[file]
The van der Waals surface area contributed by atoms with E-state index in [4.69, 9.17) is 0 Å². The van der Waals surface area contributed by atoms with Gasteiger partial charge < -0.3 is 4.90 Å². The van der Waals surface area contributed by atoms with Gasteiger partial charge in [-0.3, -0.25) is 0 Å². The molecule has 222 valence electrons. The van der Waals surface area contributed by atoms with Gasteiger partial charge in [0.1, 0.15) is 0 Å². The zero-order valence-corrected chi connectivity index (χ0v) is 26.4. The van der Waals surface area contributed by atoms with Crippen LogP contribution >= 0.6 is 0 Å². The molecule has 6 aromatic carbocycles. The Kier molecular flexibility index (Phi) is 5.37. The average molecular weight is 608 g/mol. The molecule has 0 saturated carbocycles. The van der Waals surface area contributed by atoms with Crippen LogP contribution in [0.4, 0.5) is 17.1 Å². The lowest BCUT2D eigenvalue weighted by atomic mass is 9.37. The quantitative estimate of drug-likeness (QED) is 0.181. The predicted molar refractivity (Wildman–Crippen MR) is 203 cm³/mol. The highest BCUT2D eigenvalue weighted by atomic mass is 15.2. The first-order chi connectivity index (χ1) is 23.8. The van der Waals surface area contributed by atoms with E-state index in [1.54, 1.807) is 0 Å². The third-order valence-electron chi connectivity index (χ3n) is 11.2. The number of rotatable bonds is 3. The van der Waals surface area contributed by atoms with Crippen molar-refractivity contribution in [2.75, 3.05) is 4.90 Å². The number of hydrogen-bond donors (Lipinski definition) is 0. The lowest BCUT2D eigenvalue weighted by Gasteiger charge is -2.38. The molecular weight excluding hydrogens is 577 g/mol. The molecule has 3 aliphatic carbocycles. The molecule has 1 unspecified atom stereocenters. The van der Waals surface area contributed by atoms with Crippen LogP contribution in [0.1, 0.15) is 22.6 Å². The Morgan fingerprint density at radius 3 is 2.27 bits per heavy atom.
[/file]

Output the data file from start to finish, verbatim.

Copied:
The van der Waals surface area contributed by atoms with E-state index in [4.69, 9.17) is 0 Å². The van der Waals surface area contributed by atoms with Gasteiger partial charge < -0.3 is 4.90 Å². The van der Waals surface area contributed by atoms with Gasteiger partial charge in [-0.3, -0.25) is 0 Å². The molecule has 222 valence electrons. The van der Waals surface area contributed by atoms with Gasteiger partial charge in [0.1, 0.15) is 0 Å². The zero-order valence-corrected chi connectivity index (χ0v) is 26.4. The van der Waals surface area contributed by atoms with Crippen LogP contribution >= 0.6 is 0 Å². The molecule has 6 aromatic carbocycles. The Kier molecular flexibility index (Phi) is 5.37. The average molecular weight is 608 g/mol. The molecule has 0 saturated carbocycles. The van der Waals surface area contributed by atoms with Crippen LogP contribution in [0.4, 0.5) is 17.1 Å². The lowest BCUT2D eigenvalue weighted by atomic mass is 9.37. The quantitative estimate of drug-likeness (QED) is 0.181. The predicted molar refractivity (Wildman–Crippen MR) is 203 cm³/mol. The highest BCUT2D eigenvalue weighted by atomic mass is 15.2. The first-order chi connectivity index (χ1) is 23.8. The van der Waals surface area contributed by atoms with E-state index in [1.54, 1.807) is 0 Å². The third-order valence-electron chi connectivity index (χ3n) is 11.2. The number of rotatable bonds is 3. The van der Waals surface area contributed by atoms with Crippen molar-refractivity contribution in [2.75, 3.05) is 4.90 Å². The number of hydrogen-bond donors (Lipinski definition) is 0. The lowest BCUT2D eigenvalue weighted by Gasteiger charge is -2.38. The molecular weight excluding hydrogens is 577 g/mol. The molecule has 3 aliphatic carbocycles. The molecule has 1 unspecified atom stereocenters. The van der Waals surface area contributed by atoms with Crippen LogP contribution in [0.1, 0.15) is 22.6 Å². The Morgan fingerprint density at radius 3 is 2.27 bits per heavy atom.